Why ''Longtime Companion'' is a top tearjerker
Why ”Longtime Companion” is a top tearjerker
In 1981, an article in The New York Times identified the ”gay cancer” that would ultimately ravage the homosexual population. That item’s appearance opens ”Companion” (the title refers to the newspaper-obituary euphemism for gay partners), a film that deftly injects the disease-of-the-week formula with a political agenda, providing its audience with the human face of AIDS. In a series of vignettes that take place over a decade, those faces, an appealing group of loosely connected Manhattanites of varying ages and socioeconomic and romantic status (some of whom get sick, some who don’t), eloquently represent an era filled with fear and loss.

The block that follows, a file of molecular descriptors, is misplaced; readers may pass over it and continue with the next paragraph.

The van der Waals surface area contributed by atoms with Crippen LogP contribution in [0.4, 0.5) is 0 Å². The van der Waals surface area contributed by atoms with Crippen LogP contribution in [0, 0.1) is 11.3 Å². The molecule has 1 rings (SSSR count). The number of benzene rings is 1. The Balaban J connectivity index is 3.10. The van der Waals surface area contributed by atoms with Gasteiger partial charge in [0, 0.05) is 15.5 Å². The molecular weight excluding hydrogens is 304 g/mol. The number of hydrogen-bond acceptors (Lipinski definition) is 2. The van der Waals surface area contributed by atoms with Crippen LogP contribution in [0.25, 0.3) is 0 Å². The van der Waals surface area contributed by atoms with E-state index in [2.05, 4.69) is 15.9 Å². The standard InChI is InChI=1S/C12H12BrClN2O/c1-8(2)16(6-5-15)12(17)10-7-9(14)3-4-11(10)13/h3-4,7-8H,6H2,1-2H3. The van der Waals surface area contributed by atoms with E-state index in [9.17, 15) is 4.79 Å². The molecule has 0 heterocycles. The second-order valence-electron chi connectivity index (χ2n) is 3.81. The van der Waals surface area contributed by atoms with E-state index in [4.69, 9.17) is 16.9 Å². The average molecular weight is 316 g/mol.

KLEENEX MOMENT ”Let go,” Bruce Davison repeats, reassuring his lover as he gives in, turning the lonely process of dying into a beautiful collaboration.